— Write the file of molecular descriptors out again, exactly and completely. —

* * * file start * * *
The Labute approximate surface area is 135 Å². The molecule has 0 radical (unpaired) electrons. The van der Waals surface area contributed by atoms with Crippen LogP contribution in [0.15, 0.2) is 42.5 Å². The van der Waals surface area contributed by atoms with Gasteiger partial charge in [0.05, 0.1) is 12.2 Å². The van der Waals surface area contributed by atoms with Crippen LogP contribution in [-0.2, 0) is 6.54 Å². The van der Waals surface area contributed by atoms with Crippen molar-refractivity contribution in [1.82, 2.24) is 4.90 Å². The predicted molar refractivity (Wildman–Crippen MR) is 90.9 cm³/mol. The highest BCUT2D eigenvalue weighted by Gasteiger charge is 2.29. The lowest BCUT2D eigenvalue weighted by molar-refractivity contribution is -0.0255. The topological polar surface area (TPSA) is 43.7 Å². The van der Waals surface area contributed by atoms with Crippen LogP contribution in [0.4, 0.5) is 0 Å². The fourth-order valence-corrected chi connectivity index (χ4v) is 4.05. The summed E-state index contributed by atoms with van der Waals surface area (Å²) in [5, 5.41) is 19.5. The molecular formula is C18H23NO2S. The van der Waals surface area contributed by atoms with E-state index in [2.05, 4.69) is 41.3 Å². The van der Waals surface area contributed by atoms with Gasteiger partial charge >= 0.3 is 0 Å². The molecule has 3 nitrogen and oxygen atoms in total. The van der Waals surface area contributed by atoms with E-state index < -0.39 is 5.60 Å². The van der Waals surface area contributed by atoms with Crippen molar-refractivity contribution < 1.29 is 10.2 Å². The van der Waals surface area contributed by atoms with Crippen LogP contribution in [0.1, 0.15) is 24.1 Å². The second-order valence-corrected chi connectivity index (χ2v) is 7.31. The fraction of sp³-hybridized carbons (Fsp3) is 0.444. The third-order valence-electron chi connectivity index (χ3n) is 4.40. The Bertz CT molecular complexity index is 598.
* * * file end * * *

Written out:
The Labute approximate surface area is 135 Å². The molecule has 0 radical (unpaired) electrons. The van der Waals surface area contributed by atoms with Crippen LogP contribution in [0.15, 0.2) is 42.5 Å². The van der Waals surface area contributed by atoms with Gasteiger partial charge in [0.05, 0.1) is 12.2 Å². The van der Waals surface area contributed by atoms with Crippen LogP contribution in [-0.2, 0) is 6.54 Å². The van der Waals surface area contributed by atoms with Crippen molar-refractivity contribution in [1.82, 2.24) is 4.90 Å². The predicted molar refractivity (Wildman–Crippen MR) is 90.9 cm³/mol. The highest BCUT2D eigenvalue weighted by Gasteiger charge is 2.29. The lowest BCUT2D eigenvalue weighted by molar-refractivity contribution is -0.0255. The topological polar surface area (TPSA) is 43.7 Å². The van der Waals surface area contributed by atoms with Crippen LogP contribution in [0.4, 0.5) is 0 Å². The fourth-order valence-corrected chi connectivity index (χ4v) is 4.05. The summed E-state index contributed by atoms with van der Waals surface area (Å²) in [5, 5.41) is 19.5. The molecular formula is C18H23NO2S. The van der Waals surface area contributed by atoms with E-state index in [2.05, 4.69) is 41.3 Å². The van der Waals surface area contributed by atoms with Gasteiger partial charge >= 0.3 is 0 Å². The molecule has 3 nitrogen and oxygen atoms in total. The van der Waals surface area contributed by atoms with E-state index < -0.39 is 5.60 Å². The van der Waals surface area contributed by atoms with Crippen molar-refractivity contribution < 1.29 is 10.2 Å². The van der Waals surface area contributed by atoms with Crippen LogP contribution in [0.1, 0.15) is 24.1 Å². The second-order valence-corrected chi connectivity index (χ2v) is 7.31. The fraction of sp³-hybridized carbons (Fsp3) is 0.444. The third-order valence-electron chi connectivity index (χ3n) is 4.40. The Bertz CT molecular complexity index is 598.